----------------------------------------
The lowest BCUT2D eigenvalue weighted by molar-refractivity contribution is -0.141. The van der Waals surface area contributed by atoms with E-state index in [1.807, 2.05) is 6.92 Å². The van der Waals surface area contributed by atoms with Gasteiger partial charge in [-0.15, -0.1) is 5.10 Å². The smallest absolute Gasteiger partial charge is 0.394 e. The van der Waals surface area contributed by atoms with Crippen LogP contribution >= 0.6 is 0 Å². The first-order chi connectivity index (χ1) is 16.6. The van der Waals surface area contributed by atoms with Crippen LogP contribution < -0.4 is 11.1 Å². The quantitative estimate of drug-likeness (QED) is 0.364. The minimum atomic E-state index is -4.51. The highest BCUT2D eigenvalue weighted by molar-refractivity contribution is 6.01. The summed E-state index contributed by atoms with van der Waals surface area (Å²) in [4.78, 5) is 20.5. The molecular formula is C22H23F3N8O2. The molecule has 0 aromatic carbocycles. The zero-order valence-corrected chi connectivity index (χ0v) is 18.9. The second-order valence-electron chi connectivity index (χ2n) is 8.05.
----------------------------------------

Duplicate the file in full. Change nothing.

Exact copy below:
The lowest BCUT2D eigenvalue weighted by molar-refractivity contribution is -0.141. The van der Waals surface area contributed by atoms with E-state index in [1.807, 2.05) is 6.92 Å². The van der Waals surface area contributed by atoms with Gasteiger partial charge in [-0.15, -0.1) is 5.10 Å². The smallest absolute Gasteiger partial charge is 0.394 e. The van der Waals surface area contributed by atoms with Crippen LogP contribution >= 0.6 is 0 Å². The first-order chi connectivity index (χ1) is 16.6. The van der Waals surface area contributed by atoms with Crippen LogP contribution < -0.4 is 11.1 Å². The quantitative estimate of drug-likeness (QED) is 0.364. The minimum atomic E-state index is -4.51. The highest BCUT2D eigenvalue weighted by molar-refractivity contribution is 6.01. The summed E-state index contributed by atoms with van der Waals surface area (Å²) in [4.78, 5) is 20.5. The molecular formula is C22H23F3N8O2. The molecule has 0 aromatic carbocycles. The zero-order valence-corrected chi connectivity index (χ0v) is 18.9. The second-order valence-electron chi connectivity index (χ2n) is 8.05.